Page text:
PROFESSIONAL DEVELOPMENT THAT DEFIES THE TRADITIONAL CONSTRUCT OF TEACHER LEARNING: A Charter School's Commencement
Oliver, Rollia Mandrell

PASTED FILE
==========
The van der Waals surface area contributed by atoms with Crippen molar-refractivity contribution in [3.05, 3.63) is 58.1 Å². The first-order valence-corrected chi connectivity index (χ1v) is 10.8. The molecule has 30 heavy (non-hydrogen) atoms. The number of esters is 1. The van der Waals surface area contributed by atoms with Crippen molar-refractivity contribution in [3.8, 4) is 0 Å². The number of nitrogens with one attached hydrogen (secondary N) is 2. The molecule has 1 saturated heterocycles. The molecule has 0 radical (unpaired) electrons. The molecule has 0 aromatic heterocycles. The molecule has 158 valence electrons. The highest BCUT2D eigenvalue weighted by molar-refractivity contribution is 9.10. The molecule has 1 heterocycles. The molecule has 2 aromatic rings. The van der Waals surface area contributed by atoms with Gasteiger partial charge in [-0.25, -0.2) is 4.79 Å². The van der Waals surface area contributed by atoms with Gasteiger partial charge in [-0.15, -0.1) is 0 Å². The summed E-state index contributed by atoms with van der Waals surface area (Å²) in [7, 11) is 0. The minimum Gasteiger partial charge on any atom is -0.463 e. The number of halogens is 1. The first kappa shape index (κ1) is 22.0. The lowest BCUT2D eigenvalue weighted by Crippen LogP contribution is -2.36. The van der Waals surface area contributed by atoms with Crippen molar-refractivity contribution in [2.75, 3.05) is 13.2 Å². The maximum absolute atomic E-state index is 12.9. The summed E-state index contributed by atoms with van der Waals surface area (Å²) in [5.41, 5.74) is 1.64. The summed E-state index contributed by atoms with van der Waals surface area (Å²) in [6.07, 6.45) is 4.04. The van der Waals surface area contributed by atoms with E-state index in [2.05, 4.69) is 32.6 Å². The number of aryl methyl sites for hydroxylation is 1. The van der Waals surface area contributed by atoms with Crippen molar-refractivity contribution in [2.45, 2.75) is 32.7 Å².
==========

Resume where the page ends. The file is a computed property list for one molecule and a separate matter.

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In August 2006, in accordance with a recently passed charter school law, a Mid-Atlantic school district opened its first public charter schools. The charter schools' staff had opportunities to exercise autonomy over their instruction and had very little in-service training. This study examined what seven teachers at a newly created charter school did with their time to achieve on-going professional development in the absence of frequent traditional structured in-service training. I employed a case study approach to portraiture that was guided by Desimone's (2009) core features of professional development as the theoretical framework. The data were specific activities that teachers used in place of frequent in-service that reported by the participants. Elements of the activities teachers used to construct knowledge were analyzed using the core features of professional development. Content focus, collective participation, coherence, active learning, and duration were present throughout the data. The data from this study revealed that teachers were deliberate in their actions. They constructed their own professional experiences and held themselves accountable. The retrospective nature, small sample of teachers, and limited span of focus for this study posed limitations. These findings have implications for designing professional development, facilitating autonomous instructional development, and future research.